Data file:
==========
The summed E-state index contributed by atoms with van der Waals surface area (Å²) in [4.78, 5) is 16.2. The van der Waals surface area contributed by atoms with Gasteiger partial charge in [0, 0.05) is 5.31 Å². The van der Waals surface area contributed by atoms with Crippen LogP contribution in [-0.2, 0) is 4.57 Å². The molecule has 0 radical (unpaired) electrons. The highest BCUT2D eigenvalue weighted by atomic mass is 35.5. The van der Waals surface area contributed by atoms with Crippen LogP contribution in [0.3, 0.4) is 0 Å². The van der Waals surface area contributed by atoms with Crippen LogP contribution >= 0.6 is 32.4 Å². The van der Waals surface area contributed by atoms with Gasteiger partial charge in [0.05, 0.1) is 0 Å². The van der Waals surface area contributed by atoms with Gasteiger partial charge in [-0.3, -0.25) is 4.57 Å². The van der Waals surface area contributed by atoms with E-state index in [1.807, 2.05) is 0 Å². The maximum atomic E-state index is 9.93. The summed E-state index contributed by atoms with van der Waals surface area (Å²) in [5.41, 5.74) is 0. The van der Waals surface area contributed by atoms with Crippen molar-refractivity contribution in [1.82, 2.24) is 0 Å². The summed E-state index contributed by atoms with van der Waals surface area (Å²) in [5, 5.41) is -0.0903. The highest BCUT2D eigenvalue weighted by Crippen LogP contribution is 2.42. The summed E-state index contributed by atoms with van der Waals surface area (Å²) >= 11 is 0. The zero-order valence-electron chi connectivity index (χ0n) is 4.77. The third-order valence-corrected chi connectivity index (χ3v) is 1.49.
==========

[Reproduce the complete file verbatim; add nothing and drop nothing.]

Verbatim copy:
The summed E-state index contributed by atoms with van der Waals surface area (Å²) in [4.78, 5) is 16.2. The van der Waals surface area contributed by atoms with Gasteiger partial charge in [0, 0.05) is 5.31 Å². The van der Waals surface area contributed by atoms with Crippen LogP contribution in [-0.2, 0) is 4.57 Å². The molecule has 0 radical (unpaired) electrons. The highest BCUT2D eigenvalue weighted by atomic mass is 35.5. The van der Waals surface area contributed by atoms with Crippen LogP contribution in [0.3, 0.4) is 0 Å². The van der Waals surface area contributed by atoms with Crippen LogP contribution >= 0.6 is 32.4 Å². The van der Waals surface area contributed by atoms with Gasteiger partial charge in [0.05, 0.1) is 0 Å². The van der Waals surface area contributed by atoms with Gasteiger partial charge in [-0.3, -0.25) is 4.57 Å². The van der Waals surface area contributed by atoms with E-state index in [1.807, 2.05) is 0 Å². The maximum atomic E-state index is 9.93. The summed E-state index contributed by atoms with van der Waals surface area (Å²) in [5.41, 5.74) is 0. The van der Waals surface area contributed by atoms with Crippen molar-refractivity contribution in [1.82, 2.24) is 0 Å². The summed E-state index contributed by atoms with van der Waals surface area (Å²) in [5, 5.41) is -0.0903. The highest BCUT2D eigenvalue weighted by Crippen LogP contribution is 2.42. The summed E-state index contributed by atoms with van der Waals surface area (Å²) >= 11 is 0. The zero-order valence-electron chi connectivity index (χ0n) is 4.77. The third-order valence-corrected chi connectivity index (χ3v) is 1.49.